A common source-of-funds challenge for Turkish investors occurs when the investor uses funds from the sale of a long-held property, where title deed documents and tax records do not match the actual sales amount—an irregular practice that was endemic in Turkey until the last decade. Another recurring issue pertains to taxes. Turkey and the United States reached an agreement in 1996 to prevent double taxation, but wealthy Turks still prefer to shelter their Turkish assets from the U.S. tax system. It is therefore advisable at the outset to consult with a qualified overseas or inbound tax consultant, wealth manager, or law firm with a solid U.S.–Turkey tax practice to address such questions.

Conversion and Preference in Projects

The process of converting a prospective investor in Turkey to an actual investor is typically slow, and culturally it is not uncommon for a prospective investor to require many visits and due diligence calls, adding up to somewhere between two to six months to close. As is often the case with investors from India, the Middle East, and Europe, Turkish investors ask questions that are very technical and that require attention from the underwriting team of the regional center and/or the developer to explain the mechanics behind the offering documents.

Turkish investors are much more familiar with the coastal U.S. cities than the heartland; New York City, San Francisco, Los Angeles, and Miami are usually the preferred locations for both second home purchases and EB-5 investments. Typically, big developers or sponsors attract investors to review the offering, but they will not invest if they do not understand or approve of the deal structure, regardless of the stakeholders or location of the project. The investment returns are lower on the prospect’s list of EB-5 investment priorities, and secure deals (rather than returns) drive the decision-making process.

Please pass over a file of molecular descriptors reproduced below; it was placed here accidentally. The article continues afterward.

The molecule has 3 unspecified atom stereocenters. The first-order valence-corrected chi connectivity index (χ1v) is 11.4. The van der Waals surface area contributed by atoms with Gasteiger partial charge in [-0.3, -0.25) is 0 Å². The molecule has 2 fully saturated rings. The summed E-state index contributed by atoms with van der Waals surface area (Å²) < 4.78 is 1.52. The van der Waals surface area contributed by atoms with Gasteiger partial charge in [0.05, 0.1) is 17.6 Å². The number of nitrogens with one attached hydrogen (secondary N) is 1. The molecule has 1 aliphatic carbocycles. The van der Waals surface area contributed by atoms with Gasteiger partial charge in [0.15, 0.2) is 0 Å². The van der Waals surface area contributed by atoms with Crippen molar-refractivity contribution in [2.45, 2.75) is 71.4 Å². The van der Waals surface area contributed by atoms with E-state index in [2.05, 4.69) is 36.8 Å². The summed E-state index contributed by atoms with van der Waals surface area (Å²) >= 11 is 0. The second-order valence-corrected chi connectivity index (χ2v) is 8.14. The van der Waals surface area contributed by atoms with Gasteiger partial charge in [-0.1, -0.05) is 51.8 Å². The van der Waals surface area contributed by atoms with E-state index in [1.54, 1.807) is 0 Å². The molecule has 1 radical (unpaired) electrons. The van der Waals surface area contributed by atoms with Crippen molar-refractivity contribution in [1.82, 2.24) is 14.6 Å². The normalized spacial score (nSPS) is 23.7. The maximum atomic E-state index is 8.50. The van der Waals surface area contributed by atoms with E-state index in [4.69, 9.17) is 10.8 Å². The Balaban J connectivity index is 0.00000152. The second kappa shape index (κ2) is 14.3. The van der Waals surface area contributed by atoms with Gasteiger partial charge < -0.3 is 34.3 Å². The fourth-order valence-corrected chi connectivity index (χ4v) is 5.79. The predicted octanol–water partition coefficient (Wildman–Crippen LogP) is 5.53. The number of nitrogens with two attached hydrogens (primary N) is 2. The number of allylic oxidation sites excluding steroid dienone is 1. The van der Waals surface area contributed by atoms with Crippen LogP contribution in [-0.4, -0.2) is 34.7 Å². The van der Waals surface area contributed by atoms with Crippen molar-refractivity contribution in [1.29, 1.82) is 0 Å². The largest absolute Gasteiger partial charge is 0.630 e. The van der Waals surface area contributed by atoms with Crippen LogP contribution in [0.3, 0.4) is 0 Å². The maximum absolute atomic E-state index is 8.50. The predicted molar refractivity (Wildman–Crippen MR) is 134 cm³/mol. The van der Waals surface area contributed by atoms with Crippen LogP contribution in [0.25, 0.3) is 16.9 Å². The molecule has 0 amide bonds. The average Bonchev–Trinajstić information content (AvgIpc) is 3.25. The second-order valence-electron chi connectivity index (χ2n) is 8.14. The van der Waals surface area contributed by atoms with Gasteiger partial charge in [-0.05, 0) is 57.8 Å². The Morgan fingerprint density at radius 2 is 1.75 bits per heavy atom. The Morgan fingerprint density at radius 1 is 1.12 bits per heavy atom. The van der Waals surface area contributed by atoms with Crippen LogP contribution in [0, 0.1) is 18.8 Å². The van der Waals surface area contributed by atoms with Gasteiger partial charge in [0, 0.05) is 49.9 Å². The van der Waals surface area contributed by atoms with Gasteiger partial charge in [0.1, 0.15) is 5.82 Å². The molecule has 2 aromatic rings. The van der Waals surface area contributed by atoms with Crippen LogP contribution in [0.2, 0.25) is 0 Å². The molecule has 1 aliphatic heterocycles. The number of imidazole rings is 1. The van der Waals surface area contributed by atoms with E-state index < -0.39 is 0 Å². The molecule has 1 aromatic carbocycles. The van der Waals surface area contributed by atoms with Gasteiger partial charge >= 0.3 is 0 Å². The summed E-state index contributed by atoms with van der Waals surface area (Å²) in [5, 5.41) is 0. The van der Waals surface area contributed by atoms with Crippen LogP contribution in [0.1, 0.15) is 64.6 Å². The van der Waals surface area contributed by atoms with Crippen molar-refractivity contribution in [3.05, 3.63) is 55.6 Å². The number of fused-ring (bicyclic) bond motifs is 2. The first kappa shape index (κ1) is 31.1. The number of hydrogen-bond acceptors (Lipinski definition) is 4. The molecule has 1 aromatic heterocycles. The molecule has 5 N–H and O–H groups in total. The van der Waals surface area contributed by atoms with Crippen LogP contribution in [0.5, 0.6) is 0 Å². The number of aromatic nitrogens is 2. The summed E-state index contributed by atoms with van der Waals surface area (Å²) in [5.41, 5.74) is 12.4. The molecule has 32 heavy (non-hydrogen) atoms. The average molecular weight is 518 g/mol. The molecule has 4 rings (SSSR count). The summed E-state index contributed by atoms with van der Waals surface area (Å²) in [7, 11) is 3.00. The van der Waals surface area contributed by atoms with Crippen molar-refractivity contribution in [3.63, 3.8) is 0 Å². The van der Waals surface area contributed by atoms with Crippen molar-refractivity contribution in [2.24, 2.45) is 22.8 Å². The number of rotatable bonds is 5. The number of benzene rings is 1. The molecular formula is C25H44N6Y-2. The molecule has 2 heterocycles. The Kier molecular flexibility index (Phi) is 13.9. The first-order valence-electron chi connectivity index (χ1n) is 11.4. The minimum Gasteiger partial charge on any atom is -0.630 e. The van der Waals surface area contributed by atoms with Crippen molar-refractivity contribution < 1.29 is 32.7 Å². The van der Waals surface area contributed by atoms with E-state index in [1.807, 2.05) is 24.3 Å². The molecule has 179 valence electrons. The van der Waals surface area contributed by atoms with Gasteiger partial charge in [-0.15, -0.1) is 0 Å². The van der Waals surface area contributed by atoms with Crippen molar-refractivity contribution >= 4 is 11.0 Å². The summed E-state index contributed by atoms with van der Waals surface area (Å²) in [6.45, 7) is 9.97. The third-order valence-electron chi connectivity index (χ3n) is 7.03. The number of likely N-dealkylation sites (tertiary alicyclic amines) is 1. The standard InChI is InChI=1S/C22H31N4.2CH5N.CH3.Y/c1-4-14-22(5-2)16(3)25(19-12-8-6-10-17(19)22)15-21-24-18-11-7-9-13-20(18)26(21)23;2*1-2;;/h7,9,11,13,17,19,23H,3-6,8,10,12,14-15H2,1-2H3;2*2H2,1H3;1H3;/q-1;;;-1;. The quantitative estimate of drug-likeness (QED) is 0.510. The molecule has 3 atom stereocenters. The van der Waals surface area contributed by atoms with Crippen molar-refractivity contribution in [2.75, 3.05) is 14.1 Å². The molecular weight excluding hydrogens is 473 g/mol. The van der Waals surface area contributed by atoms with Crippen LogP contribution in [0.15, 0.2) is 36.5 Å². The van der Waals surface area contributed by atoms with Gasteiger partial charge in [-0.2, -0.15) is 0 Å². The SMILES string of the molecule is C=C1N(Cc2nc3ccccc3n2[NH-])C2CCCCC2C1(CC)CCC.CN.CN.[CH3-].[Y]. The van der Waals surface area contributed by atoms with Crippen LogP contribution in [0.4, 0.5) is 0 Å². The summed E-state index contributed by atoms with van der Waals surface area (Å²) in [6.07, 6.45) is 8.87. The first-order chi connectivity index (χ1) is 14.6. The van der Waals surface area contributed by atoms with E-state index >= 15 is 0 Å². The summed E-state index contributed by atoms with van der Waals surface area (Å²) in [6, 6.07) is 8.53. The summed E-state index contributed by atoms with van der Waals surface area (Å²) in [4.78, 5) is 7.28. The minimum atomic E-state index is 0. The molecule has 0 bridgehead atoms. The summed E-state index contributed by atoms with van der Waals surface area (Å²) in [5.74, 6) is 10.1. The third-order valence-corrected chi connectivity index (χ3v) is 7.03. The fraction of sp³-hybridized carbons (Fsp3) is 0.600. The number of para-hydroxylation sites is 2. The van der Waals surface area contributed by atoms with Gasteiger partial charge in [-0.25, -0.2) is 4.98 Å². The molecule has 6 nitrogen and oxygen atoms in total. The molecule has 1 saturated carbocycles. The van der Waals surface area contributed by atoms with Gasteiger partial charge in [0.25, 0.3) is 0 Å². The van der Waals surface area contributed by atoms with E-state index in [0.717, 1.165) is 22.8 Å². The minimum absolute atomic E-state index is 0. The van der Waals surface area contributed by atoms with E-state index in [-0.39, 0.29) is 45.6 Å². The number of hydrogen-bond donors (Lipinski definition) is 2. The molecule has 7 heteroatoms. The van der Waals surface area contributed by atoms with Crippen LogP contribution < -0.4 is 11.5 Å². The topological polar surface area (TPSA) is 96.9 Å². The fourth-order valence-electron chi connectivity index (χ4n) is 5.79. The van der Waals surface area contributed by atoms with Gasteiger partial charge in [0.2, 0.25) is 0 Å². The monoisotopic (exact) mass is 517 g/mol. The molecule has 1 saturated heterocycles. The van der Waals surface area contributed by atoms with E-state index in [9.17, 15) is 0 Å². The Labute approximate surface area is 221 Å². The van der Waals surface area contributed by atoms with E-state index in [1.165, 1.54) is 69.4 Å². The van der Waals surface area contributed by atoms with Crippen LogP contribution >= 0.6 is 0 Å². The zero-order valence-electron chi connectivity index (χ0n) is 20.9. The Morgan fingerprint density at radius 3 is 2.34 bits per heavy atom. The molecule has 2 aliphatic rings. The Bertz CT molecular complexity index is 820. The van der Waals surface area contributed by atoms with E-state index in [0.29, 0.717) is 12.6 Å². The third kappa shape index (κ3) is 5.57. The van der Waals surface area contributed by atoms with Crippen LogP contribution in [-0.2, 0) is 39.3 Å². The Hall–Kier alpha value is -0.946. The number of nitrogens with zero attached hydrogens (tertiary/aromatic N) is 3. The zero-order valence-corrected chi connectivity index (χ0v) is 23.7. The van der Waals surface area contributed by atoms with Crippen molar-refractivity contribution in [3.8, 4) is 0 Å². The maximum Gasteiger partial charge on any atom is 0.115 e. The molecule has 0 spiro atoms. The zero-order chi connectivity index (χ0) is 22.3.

Referral Landscape

As there is often a natural transition from home purchase to investment immigration, real estate agencies have a relevant and captive client base, but they do not possess much expertise in emigration nor a thorough understanding of the transactional / or offering documents. Other popular investor referral sources are wealth managers, reputable law firms, and tax advisors, as high-net-worth individuals tend to have more confidence in dealing with such vetted groups. Likewise, many Turkish high-net-worth individuals can speak English, but it is a significant plus for them to be able to converse with sophisticated native Turkish speakers when conducting project due diligence or working through their source-of funds issues.

Given its population and motivating factors, Turkey certainly is an exciting market for EB-5, but successfully accessing it requires a serious investment of both time and resources. In the years to come—contingent upon potential legislative changes, of course—expect Turkey to rapidly climb the ranks of the top 10 EB-5 countries.